Combined Inequalities

The text clearly states that

a < b < c   means   a < b and b < c
It is true that we often use the combined inequality form, namely, a < b < c in our work, and that form is convenient, brief, and it expresses the notion of b being between a and c. However, the combined form needs to be used with some amount of understanding.

In one sense the combined form is actually an incorrect statement. Consider the parallel construction a + b + c. The Associative Property of Addition tells us that we can do this as (a + b) + c or as a + (b + c), and we will get the same result. If we look at (a + b) + c we can see that adding a and b will give a new value. Then we replace (a + b) by that new value, leaving us with the task of adding that new value to c. However, the same analysis for our combined inequality causes a problem. In particular, the a < b portion is evaluated as either TRUE or FALSE. If we replace a < b by either TRUE or FALSE then the problem becomes either TRUE < c or FALSE < c neither of which makes any sense. Most computer languages do not allow programmers to use combined inequaltities for exactly this reason. Nonetheless, we will continue to use a < b < c recognizing that it is merely shorthand for a < b and b < c.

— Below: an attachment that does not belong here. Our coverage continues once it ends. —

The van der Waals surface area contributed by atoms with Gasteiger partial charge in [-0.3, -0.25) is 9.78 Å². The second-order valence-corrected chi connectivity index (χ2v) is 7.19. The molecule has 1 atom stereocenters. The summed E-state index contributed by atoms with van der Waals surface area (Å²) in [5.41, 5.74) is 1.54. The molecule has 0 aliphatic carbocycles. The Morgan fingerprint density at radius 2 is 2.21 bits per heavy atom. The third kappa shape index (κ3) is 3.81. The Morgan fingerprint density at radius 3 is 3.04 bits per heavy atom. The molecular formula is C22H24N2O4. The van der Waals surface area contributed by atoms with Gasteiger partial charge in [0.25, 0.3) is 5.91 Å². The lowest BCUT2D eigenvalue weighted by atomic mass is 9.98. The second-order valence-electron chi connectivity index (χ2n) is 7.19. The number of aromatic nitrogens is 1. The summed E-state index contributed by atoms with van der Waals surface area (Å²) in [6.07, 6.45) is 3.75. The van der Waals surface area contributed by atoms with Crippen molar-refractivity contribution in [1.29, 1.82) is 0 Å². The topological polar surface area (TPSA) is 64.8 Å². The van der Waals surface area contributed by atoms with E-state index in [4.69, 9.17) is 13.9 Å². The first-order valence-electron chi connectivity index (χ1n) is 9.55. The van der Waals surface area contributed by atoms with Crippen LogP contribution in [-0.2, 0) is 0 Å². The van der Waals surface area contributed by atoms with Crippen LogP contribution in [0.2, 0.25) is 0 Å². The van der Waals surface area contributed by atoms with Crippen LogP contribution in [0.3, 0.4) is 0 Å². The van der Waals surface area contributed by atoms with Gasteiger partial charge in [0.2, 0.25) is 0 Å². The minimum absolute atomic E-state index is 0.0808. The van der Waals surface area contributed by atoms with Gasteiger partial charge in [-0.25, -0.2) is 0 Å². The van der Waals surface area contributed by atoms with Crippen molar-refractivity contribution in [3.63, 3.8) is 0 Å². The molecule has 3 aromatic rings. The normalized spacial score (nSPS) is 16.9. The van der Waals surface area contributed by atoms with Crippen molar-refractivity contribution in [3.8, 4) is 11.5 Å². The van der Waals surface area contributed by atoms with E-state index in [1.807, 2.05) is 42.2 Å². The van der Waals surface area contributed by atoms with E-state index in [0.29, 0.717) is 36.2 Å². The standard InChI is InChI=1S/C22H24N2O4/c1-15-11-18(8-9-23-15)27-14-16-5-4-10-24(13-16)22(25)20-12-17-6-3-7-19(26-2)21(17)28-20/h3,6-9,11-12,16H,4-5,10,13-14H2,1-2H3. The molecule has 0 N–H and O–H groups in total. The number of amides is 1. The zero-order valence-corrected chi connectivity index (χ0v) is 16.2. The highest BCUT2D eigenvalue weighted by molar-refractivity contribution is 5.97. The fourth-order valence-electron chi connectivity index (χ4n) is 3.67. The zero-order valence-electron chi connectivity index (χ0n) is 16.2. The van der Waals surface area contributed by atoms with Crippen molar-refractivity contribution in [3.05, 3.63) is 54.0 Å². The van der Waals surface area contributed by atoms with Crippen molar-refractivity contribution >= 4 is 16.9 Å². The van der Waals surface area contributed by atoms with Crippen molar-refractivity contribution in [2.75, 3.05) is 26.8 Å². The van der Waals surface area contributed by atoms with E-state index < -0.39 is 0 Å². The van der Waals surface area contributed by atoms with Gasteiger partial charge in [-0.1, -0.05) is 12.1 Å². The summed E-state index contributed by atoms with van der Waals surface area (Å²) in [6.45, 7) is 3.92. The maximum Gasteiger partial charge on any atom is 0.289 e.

An additional problem related to using combined inequalities is that they tempt us to attempt to use a similar "shorthand" for the situation

8 < b or b < 3
The combined inequality can not be used for this "or" condition. We might be tempted to try to write
(this is incorrect)   8 < b < 3   (this is incorrect)
but that is not correct. In fact, it implies that 8 < 3 which we recognize as wrong.

It is extremely important to recognize that a combined inequality is merely a shorthand notation for the the longer expression, and that the longer expression uses the "and" as a conjuction between the two expressions.

PRECALCULUS: College Algebra and Trigonometry
© 2000 Dennis Bila, James Egan, Roger Palay